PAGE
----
# Bash Job Control

2015-02-21 | Martin Hoppenheit | 3 min read

You may think you can do only one thing at a time in Bash. This notion seems plausible – you have exactly one command prompt, so how should you run different commands at the same time? However, this notion is wrong. Bash offers a set of built-in multitasking features called Job Control.

## Why you want to use it

Suppose you are working in Vim when suddenly you need to look up something in a man page. What do you do?

You could save the file you are working on, close Vim, check the man page, open the file in Vim again, navigate back to the line you edited last, and finally continue your work (now having already forgotten what you read in the man page) … Alternatively, in a graphical desktop environment, you could open another terminal window and check the man page there, but this is an equally awkward interruption of your workflow. Or if you spend much time on the command line you are possibly in a tmux session already so you could simply split your terminal window to open the man page. (The last option is actually a real alternative to using Job Control since tmux offers a boatload of other useful features. However, in some situations it is just plain overkill to use tmux.)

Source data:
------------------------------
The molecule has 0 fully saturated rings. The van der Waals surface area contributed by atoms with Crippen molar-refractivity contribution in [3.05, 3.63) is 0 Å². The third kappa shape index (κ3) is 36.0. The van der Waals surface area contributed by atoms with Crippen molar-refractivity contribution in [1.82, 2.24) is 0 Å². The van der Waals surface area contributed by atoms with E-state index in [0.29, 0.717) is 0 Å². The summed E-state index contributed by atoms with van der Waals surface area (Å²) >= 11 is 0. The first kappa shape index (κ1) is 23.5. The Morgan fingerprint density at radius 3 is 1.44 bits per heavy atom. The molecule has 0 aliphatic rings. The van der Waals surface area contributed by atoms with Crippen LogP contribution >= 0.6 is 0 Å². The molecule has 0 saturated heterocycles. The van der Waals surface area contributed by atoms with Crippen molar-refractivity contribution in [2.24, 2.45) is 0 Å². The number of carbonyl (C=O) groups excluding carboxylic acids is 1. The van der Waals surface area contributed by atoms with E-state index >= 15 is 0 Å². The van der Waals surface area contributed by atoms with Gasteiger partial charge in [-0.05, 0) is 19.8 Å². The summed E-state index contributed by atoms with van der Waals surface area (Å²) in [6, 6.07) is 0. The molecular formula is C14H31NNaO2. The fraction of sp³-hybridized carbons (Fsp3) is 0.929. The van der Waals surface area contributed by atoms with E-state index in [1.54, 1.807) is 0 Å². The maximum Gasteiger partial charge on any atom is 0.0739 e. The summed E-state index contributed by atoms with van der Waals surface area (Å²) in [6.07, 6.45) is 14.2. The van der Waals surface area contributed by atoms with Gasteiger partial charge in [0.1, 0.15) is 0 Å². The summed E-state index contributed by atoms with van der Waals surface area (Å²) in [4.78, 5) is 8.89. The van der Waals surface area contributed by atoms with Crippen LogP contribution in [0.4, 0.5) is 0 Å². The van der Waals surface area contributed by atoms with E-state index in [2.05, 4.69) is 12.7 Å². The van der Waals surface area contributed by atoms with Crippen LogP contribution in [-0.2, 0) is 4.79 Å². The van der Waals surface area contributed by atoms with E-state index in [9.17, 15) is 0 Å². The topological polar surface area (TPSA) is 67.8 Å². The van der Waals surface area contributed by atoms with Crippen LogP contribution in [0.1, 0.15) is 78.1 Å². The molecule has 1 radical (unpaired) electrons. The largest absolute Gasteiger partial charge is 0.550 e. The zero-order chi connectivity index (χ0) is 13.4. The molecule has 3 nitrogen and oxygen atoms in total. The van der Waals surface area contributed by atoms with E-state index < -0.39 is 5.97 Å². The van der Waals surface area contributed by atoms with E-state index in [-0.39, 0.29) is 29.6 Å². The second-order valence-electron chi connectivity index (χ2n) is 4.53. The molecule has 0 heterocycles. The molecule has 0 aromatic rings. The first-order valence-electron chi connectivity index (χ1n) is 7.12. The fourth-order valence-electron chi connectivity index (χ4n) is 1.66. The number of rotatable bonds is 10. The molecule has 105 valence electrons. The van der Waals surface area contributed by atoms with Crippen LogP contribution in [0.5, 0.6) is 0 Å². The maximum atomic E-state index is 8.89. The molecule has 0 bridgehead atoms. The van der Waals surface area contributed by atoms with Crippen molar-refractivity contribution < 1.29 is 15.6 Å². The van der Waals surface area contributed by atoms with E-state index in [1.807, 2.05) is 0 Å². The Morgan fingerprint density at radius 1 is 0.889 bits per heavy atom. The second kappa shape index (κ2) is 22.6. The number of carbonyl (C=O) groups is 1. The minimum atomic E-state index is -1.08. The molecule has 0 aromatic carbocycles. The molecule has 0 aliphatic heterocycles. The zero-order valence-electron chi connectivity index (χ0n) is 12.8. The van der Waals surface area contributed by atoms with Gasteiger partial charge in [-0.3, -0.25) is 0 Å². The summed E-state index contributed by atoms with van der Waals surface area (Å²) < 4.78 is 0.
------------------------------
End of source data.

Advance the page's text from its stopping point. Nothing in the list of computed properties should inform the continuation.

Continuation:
Leveraging Job Control you would do this: Press Ctrl-Z to suspend Vim, check the man page, and type fg to get back to your Vim session which is waiting for you in exactly the state you left it. Try it now!

## How it works

The commands available for Job Control are Ctrl-Z, jobs, fg, bg and the & operator.

Ctrl-Z suspends the currently running process (be it an interactive program like Vim or htop or a long running command like a wget download) and gives you a new command prompt. To get back to the suspended process and continue it in the foreground type fg.

A suspended process will be interrupted and by default won’t continue running in the background. This is okay for interactive programs but less so for long running commands that should silently continue their work in the background without cluttering up your shell prompt. Here the bg command is what you want: While fg continues a suspended job in the foreground (i.e., it puts it back at your shell prompt) bg makes a suspended job continue running invisibly in the background.

If you know up front that a command you are about to issue will run for a long time you can take a shortcut to schedule it for background execution; instead of suspending the command with Ctrl-Z and sending it to the background with bg you can just append the & operator to the command which sends it directly to the background:

$wget http://example.org/some-large-file & When you are juggling with several jobs use the jobs command to get a list of all running and suspended commands: $ jobs
[1]+ Stopped vim foo
[2]  Stopped man bash
[3]- Running wget http://example.org/some-large-file &

By default, the fg and bg commands continue the last suspended job (which is marked by the + sign in the output above). To specify another job from the list returned by the jobs command give its job number or (if this is unambiguous) the job’s command name to the fg or bg command. The following three commands are all equivalent given the job list above:

$fg$ fg 1
\$ fg vim